There is a bat in our bedroom. We don’t know how it got in, but bats can crawl through the narrowest of crevices and passageways, and our old house is full of gaps which no amount of caulking and repointing could ever close off. However it made its way, there it is: looping around the room, pausing occasionally on a bookshelf or the wall just below the ceiling, then launching into yet another fluttering circuit.
For a long time I watch it, broom in one hand and a sheet in the other, waiting for it to land close to me. I stand on the bed and then a chair, hoping to catch it up in the sheet, but whenever I do that the bat makes tighter circles on the other side of the room.
I know it won’t understand me, but I tell it that I don’t intend any harm, that we both want the same thing, its release into the warm night outside. When it finally alights above one of the windows I press it gently against the wall with the broom, holding it in place while I climb on a chair. Then I grab its small brown body with the sheet and wrap it up. It cheeps and chitters as I bring it downstairs, and I’m happy it seems unharmed. Then I fling the sheet and bat out the front door, check to make sure the bat is gone, and return upstairs, hoping I can calm down quickly enough to get a decent night’s sleep.
No reader of philosophy can evict a bat from the house without thinking of Thomas Nagel’s essay, “What is it like to be a bat?” Nagel’s answer was that the bat’s sensory apparatus is so unlike our own that we simply cannot know what “being a bat” would be like. But I am sure that we can know something about at least some of a bat’s experience, in the same way that we know what a cat feels when he relaxes between our legs or what a shelter puppy feels when the cage opens and a smiling ten-year-old reaches in.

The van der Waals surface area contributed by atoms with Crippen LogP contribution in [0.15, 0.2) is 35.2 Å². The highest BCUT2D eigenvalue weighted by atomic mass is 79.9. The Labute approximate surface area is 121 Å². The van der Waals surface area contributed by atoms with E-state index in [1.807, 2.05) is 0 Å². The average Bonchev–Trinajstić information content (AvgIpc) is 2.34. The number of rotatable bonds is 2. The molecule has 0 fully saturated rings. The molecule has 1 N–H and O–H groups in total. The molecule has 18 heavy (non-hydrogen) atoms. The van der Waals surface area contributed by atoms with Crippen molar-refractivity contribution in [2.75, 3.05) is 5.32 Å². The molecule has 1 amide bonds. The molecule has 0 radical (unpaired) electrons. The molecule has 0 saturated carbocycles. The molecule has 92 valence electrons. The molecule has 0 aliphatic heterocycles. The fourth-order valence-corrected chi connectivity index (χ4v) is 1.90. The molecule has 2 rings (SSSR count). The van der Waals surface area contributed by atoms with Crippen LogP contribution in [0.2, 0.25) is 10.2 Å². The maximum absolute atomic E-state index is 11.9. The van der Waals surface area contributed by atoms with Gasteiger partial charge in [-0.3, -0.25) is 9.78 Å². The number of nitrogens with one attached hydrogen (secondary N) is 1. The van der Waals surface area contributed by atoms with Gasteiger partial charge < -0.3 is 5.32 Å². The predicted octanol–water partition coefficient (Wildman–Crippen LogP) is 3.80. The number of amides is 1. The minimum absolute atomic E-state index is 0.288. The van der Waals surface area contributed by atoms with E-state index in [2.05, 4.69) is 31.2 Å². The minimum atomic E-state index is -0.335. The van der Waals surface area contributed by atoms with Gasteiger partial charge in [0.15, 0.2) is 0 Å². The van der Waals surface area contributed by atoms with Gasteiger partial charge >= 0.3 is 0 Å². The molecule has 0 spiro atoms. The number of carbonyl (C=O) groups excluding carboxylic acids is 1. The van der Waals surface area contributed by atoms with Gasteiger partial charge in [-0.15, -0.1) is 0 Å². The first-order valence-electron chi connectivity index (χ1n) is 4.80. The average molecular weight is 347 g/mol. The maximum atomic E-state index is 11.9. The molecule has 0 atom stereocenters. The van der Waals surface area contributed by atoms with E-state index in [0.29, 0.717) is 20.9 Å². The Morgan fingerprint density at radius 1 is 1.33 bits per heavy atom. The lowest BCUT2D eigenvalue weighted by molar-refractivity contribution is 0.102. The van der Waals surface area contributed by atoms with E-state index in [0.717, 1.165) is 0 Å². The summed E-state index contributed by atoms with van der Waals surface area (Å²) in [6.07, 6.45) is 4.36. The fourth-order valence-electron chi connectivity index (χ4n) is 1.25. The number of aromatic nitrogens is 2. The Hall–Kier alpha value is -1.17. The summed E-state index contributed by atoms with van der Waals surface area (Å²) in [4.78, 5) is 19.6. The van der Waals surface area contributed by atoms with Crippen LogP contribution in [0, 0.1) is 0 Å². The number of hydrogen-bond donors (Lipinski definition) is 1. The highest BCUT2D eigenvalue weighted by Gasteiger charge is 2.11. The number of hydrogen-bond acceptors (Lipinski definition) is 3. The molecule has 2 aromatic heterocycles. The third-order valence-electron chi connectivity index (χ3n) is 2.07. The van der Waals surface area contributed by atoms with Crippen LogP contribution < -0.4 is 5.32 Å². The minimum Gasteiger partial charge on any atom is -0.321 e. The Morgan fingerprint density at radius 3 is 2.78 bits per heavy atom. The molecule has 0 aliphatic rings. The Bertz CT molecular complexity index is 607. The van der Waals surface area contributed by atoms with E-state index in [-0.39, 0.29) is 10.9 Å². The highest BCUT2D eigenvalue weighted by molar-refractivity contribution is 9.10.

Emotional states are more public than we often think or desire, and their markers can be remarkably consistent across many species boundaries. The trapped bat’s almost obsessional circling, the speed and jerkiness of its flight, its repeated landings and launches, all read as confusion and even panic. It wanted to be somewhere else. The electric-lit brightness, still air, and echoing walls of our bedroom—these strange sensations made it uncomfortable and fearful, desperate to escape into the breezy humid darkness of the street where its sonar returns softer echoes, free to fly endlessly in any direction.
Nagel was wrong, too, in thinking of echolocation as impossibly exotic. Even those with eyesight can imagine the shape and feel of a world-picture mapped by sound. Some years ago, I did the circumambulation of the sanctum in the eighth-century Kailasanathar temple in Kanchipuram, a passage in total darkness through chambers of different shapes and heights. Disoriented and fearful, I crouched under ceilings high and low, steadied myself as I assayed the uncertain drop of uneven steps, and bent my head under the looming weight of sensed or imagined blocks of granite, crawling and walking until I emerged into the light in a symbolic rebirth. To recall the invisible but almost palpable space in which I moved gives me a plausible analogue for the world in which bats fly.[i]
Emotional life and world-pictures seem to share very little, though, so much so that it is hard to say that we are talking about the same “consciousness” in both. Kathleen Wilkes argued that we should dispense with the concept entirely; it brings together too many disparate phenomena to be anything other than a source of confusion.[ii] Her argument is a cogent but limited one. It is more interesting to look into the presuppositions that produce the illusion she wants to dispel.
Nagel’s essay was intended as a critique of physicalist theories of consciousness, and he was not really interested in bats as such. Its enduring influence, though, comes from its catchy title and from a definition: “an organism has conscious mental states if and only if there is something that it is like to be that organism—something that it is like for the organism.”[iii] This definition has come under heavy criticism,[iv] but it has been a mainstay of philosophical treatments of consciousness for nearly fifty years, and so, too, has its identification of consciousness with subjectivity. Christopher Peacocke’s well-received The Mirror of the World, published in 2014, repeats it nearly verbatim, adding, “it is in the nature of the property of being a conscious occurrence that for anything with that property, there is some subject who enjoys (or suffers) that occurrence.”[v]